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EXAMINATION QUESTIONS

1. Microeconomics as a science, its methodology and methods.


2. Basic problem of the organization of economic activity.
3. Production possibilities curve and rational economic choice. Opportunity cost.
4. Positive and normative analysis.
5. The nature of the demand. Demand function. The determinants of demand.
6. Market demand versus Individual demand.
7. The nature of the supply. Supply function. The determinants of supply.
8. Market supply versus individual supply.
9. Market equilibrium establishment and price of equilibrium.
10. Applied aspects of the model of demand and supply. Consequences of the government
intervention in the market mechanism (by fixing the prices, taxation, subsidies).
11. Preferences, prices and income as general determinants of consumer behavior. Assumptions
of consumers preferences.
12. Utility as the economic category. Utility functions.
13. Total and marginal utility. The law of the diminishing of marginal utility.
14. The marginal rate of substitution of goods and the slope of indifference curves.
15. Indifference curve analysis.
16. Budget constraint of a consumer
17. Consumer equilibrium.

Interior and corner solutions.

Consumer equilibrium means that condition, which gives him/her maximum utility from full
use of income.
The consumption decision of a rational consumer is motivated by the desire to maximise
utility or satisfaction. But this decision is constrained by his limited purchasing power. Given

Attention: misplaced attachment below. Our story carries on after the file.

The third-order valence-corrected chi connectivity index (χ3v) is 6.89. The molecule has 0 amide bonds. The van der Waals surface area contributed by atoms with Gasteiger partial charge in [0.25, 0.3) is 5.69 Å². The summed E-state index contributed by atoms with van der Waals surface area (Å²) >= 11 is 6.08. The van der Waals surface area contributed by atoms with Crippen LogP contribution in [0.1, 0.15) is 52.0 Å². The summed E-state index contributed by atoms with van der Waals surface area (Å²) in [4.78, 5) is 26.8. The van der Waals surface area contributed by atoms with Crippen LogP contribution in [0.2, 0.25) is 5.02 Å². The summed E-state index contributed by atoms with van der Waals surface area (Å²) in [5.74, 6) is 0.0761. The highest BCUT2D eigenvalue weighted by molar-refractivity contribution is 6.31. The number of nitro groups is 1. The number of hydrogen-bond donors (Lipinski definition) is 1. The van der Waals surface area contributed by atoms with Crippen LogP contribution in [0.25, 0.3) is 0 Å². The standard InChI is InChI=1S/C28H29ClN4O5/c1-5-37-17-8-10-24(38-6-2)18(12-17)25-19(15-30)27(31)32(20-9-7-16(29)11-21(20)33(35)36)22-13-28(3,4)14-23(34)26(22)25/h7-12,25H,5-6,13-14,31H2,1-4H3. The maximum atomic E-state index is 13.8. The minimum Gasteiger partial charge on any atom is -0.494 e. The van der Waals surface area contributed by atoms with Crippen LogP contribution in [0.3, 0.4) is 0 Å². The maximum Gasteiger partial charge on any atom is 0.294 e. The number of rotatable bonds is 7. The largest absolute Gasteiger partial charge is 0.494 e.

the assumptions about consumer's preferences, we can draw the indifference curves showing
different levels of satisfaction. Three such indifference curves, I0, I1, I2 are drawn in Figure
3.27. The budget line AB contains commodity bundles which are purchasable. The
consumption bundles like a, b, c lying on the budget line AB are purchasable. The consumer
will choose that commodity bundle which lie on the highest indifference curve. The
consumption bundle b on indifference curve I1 is the obvious choice because the alternative
commodity bundles such as a and c are located on lower indifference curve I0. The
indifference curve lying above I1, such as I2. consists of commodity bundles which are not
attainable with the given budget line AB.
The consumption choice of b from among alternative consumption bundles maximises the
utility subject to purchasing power limitations specified by the budget line. The consumer is
in equilibrium at point b because he has no incentive to choose any other commodity bundle.
Note that consumption choice at b contains OX0 amount of good X and 0Y0 amount of good

Y. At the equilibrium consumption point b, budget line AB is tangent to the indifference


curve I. Since the negative of the slope of the indifference curve is called MRSx,y and the
negative of the slope of the budget line is (Px/Py), the condition for equilibrium consumption
choice is given by the equation written below :
MUX/MUY= PX/PY

18. Income - consumption curves.


We now, consider the effect of a change in M on equilibrium consumption demand, if P, and P,
are held constant. Consider a rise in M at fixed prices. We have earlier stated that the purchasing
power of money income in terms of good X is (MIPX) and the purchasing power in the units of
good Y is (MIPY). When M rises, both MIPX and MIPY rises. In other words, the consumer can
purchase more of both X and Y if M rises at fixed prices. However, this does not mean that the
consumer will actually increase the consumption of both X and Y. The division of higher